In addition to increasing domestic production and upgrading the nation's infrastructure, to reduce U.S. dependence on foreign oil, Congress should take steps to strengthen trade relations with other oil-producing regions or countries, such as Canada, Mexico, Latin America, and Africa, and ensure that America has a diversity of fuels available beyond oil to meets its needs.
Importance of Oil to the
Sufficient and reliable supplies of energy are essential for the nation's military in times of peace, but they are especially so when it engages in military action. For example, Greenwire reported on September 17 that the 582,000 soldiers in the Persian Gulf War consumed 450,000 barrels of petroleum products each day. It takes eight times more oil to meet the needs of each soldier today than it did during World War II. Further, the Department of Defense accounts for about 80 percent of the U.S. government's energy use, of which nearly 75 percent is for jet fuel. It is essential that Washington pursue a diverse supply of oil to meet its security needs.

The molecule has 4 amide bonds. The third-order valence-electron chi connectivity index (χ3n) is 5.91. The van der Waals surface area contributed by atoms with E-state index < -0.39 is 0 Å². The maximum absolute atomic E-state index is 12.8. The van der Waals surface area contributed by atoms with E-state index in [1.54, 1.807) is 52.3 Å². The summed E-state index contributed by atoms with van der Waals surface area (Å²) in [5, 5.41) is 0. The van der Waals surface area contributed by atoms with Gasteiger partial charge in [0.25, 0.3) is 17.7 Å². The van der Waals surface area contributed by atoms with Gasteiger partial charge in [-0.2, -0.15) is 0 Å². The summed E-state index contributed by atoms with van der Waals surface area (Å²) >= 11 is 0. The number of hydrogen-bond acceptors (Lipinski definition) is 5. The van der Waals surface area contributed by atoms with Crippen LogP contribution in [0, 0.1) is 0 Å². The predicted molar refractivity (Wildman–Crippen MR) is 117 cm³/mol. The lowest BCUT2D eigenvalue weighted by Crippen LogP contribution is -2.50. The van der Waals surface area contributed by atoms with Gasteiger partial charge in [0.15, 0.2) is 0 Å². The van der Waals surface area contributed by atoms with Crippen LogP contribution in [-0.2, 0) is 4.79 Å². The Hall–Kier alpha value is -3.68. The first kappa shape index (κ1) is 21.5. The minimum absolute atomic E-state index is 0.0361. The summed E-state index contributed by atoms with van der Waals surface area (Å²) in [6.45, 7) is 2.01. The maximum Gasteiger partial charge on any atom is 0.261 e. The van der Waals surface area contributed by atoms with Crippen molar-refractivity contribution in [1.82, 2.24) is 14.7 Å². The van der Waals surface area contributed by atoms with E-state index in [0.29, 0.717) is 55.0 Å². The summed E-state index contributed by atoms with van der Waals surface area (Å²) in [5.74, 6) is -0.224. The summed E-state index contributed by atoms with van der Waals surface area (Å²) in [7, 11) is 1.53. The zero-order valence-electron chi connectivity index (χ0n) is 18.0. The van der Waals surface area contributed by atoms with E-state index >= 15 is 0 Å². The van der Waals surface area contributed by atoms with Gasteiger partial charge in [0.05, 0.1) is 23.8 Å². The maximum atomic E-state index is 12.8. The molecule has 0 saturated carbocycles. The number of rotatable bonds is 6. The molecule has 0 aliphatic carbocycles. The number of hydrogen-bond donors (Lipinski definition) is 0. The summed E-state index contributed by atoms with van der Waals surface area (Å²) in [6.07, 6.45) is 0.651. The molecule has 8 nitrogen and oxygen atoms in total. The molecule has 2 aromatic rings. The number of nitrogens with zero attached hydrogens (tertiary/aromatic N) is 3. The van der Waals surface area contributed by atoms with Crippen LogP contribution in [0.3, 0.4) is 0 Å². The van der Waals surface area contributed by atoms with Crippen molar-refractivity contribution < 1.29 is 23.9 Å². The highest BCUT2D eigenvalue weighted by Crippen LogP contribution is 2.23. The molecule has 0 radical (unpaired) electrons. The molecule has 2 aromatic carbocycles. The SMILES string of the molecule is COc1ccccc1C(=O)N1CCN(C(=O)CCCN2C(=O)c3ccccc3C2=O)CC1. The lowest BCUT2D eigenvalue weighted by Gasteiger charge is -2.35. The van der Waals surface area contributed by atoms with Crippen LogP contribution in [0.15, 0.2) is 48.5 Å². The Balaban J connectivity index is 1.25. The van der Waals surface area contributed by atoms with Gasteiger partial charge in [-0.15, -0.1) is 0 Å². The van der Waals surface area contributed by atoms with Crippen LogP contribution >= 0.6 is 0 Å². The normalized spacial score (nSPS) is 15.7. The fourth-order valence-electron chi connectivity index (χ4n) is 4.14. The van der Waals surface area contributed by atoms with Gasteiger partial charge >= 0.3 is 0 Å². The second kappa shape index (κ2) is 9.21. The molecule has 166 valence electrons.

Terrorism and Oil. Clearly, the more dependent the United States becomes on oil from the Middle East, the more influence instability in that region could have on the economy. The Department of Energy estimates that Middle Eastern nations could nearly triple their oil revenues by 2010, to $250 billion per year. Such wealth gives nations--including those that are strongly anti-Western--tremendous purchasing power for weapons and international influence. Countries hosting or harboring terrorists could disrupt America's vital supplies of oil.
The oil-rich Middle East is infested with a wide variety of the world's most dangerous terrorist groups, including Osama bin Laden's terrorist network. Bin Laden remains the prime suspect in the ongoing investigation to determine who was behind the September 11 terrorist attacks. Al-Qaeda cells are believed to exist in at least 35 countries or regions throughout the world, including Canada and Africa, two of America's significant suppliers of imported oil. Eradicating terrorism from wherever it is located would help to ensure the stability of oil supplies for much of the world.
Energy is a global commodity that is essential for economic stability and national security. The Bush plan sets forth a process for enhancing domestic supplies of energy, upgrading the nation's aging infrastructure, increasing energy efficiency, advancing renewable and alternative fuels, and increasing the diversity of supply. The recent terrorist attacks highlight the need to begin this process now.
Charli E. Coon, J.D., is Senior Policy Analyst for Energy and the Environment in the Thomas A. Roe Institute for Economic Policy Studies at The Heritage Foundation.